As part of my on-going efforts to figure out how to construct a haunted house story that satisfies me, I’m rereading Shirley Jackson’s The Haunting of Hill House. I’m about halfway through it and I’m really struck by a couple of things. First is how much, this time, I was more sympathetic to Eleanor’s sister and husband. The first time I read it, I felt more sympathy for Eleanor being stuck taking care of her mother while her sister got to get married and have kids. But there’s less, this time, to suggest that her sister somehow stuck Eleanor in that position. The other is just how much making things up there is at the beginning, how often Eleanor is daydreaming or the four people in the house are telling tall tales about their origins.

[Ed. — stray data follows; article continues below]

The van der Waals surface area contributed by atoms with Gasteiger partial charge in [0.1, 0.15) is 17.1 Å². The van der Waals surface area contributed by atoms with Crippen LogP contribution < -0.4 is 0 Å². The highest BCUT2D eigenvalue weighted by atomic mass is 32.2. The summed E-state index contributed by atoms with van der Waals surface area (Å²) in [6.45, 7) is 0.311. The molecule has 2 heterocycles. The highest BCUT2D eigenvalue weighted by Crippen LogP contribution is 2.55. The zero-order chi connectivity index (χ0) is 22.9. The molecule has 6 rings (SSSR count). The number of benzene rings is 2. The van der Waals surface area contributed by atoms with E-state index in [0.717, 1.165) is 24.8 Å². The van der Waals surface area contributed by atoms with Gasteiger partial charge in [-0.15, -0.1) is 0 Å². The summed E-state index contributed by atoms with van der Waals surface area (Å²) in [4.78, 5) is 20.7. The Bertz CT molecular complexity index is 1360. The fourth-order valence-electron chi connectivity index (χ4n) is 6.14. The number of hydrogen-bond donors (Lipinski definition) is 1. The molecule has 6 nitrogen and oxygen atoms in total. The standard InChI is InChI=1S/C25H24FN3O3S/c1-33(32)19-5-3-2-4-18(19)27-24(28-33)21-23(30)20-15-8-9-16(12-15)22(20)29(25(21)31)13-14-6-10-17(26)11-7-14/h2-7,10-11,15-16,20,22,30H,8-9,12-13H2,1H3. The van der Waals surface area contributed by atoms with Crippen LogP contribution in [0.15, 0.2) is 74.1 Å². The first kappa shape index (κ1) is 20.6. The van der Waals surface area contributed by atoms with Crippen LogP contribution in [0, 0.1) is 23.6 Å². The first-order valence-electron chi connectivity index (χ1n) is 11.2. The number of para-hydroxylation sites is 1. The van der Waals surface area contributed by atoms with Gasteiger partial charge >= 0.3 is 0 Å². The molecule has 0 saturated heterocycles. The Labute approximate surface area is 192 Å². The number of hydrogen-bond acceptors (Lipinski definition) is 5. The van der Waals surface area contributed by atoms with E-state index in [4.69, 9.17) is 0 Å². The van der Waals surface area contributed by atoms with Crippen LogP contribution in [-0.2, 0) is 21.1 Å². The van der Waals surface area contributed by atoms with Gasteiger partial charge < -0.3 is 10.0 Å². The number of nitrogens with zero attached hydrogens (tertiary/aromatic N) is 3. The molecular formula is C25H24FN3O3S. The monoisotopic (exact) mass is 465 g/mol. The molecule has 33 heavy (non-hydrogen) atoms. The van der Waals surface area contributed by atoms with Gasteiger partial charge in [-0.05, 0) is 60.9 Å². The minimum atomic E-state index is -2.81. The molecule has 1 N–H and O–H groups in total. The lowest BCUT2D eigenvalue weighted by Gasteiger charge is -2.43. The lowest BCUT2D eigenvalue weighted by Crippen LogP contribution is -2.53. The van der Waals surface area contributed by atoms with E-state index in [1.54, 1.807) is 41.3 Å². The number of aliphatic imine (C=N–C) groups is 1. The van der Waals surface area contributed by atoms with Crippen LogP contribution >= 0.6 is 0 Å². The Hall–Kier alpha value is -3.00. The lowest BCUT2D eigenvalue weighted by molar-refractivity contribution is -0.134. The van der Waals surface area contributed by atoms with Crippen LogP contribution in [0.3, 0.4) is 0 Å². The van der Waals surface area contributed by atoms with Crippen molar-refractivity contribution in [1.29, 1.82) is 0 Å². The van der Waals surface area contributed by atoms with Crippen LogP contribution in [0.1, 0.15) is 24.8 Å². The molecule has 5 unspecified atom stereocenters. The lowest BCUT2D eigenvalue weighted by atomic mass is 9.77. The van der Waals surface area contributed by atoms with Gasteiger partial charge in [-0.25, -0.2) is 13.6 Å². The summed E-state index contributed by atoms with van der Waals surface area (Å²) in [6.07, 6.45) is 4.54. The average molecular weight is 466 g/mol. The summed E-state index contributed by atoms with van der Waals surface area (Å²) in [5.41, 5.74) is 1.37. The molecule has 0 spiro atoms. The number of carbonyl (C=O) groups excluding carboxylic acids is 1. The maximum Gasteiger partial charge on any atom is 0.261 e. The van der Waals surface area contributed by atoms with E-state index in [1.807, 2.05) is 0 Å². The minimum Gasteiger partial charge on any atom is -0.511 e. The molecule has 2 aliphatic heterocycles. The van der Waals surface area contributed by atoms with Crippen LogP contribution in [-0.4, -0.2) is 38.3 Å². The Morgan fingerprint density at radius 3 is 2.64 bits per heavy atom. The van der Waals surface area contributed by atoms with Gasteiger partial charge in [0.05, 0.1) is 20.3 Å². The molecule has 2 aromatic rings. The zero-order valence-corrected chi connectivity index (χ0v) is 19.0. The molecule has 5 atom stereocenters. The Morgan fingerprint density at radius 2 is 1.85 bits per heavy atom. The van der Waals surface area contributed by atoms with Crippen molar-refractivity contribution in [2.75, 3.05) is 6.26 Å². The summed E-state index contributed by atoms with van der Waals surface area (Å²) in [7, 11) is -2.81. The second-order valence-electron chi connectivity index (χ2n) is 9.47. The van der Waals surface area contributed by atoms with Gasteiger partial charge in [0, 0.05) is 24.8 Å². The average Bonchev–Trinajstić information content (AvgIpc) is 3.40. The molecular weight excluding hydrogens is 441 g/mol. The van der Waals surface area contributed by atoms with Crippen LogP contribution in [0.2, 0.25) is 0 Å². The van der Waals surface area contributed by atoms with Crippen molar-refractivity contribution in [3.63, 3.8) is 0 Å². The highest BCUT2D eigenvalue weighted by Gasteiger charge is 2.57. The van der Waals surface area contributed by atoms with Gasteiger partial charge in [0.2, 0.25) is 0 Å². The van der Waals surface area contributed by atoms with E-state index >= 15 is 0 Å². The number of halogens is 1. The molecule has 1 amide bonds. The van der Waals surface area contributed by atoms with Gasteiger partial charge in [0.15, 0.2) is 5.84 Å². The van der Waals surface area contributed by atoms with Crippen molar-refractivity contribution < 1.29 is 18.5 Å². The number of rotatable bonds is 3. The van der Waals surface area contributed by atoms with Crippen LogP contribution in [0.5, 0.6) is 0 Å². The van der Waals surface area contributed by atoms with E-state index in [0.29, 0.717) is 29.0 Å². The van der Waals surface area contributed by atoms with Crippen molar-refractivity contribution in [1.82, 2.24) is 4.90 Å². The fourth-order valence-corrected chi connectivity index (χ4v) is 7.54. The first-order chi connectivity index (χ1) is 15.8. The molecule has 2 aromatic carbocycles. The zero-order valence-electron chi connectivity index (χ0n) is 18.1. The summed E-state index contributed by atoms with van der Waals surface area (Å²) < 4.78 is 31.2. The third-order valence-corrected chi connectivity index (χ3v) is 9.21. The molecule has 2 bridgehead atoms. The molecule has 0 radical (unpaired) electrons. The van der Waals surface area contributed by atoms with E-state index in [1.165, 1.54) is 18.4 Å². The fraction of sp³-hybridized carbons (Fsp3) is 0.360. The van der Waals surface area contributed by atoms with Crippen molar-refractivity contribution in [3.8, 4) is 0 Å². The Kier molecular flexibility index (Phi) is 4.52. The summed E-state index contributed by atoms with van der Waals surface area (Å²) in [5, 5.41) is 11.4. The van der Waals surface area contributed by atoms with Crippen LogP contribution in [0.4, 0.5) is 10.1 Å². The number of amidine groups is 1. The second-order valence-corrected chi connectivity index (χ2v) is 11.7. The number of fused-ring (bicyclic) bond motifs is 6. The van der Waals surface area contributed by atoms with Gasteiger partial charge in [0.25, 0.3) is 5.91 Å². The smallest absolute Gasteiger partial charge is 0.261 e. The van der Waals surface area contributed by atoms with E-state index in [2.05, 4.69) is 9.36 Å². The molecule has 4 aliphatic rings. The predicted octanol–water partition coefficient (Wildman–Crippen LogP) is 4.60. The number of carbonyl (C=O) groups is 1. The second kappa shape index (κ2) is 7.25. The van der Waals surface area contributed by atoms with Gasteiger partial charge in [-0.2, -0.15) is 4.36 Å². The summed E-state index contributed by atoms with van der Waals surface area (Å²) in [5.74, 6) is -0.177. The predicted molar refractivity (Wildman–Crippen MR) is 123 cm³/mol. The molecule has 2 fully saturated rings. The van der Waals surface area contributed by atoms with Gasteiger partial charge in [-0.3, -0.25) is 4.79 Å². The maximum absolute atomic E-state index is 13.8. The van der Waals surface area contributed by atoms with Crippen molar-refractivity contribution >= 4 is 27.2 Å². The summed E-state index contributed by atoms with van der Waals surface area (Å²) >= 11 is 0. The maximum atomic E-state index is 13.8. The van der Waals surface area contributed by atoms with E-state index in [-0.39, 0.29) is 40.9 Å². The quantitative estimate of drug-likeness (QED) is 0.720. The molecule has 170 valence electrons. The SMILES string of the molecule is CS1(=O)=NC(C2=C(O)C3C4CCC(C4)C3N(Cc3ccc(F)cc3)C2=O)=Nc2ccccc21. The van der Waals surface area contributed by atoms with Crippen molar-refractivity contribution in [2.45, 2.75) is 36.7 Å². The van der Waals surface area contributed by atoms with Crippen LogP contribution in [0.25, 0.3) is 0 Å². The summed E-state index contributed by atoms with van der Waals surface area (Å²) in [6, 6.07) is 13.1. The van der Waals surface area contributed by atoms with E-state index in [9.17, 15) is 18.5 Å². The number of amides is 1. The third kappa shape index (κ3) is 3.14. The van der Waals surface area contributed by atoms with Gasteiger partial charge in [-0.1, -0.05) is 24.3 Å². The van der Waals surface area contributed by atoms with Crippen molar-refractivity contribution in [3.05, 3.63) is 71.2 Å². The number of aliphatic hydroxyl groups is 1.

One thing I think is really brilliant is how Jackson tells you that the trick of the house is that none of the angles are right angles and the dis-ease the house causes is, at some level, because of your brain perceiving as straight, right angles, things that are crooked.
And then she plops you right into the point of view of someone whose corners also don’t meet square, so to speak. But she leaves that to you to decide whether you’re going to keep that fact at the front of your mind as you read.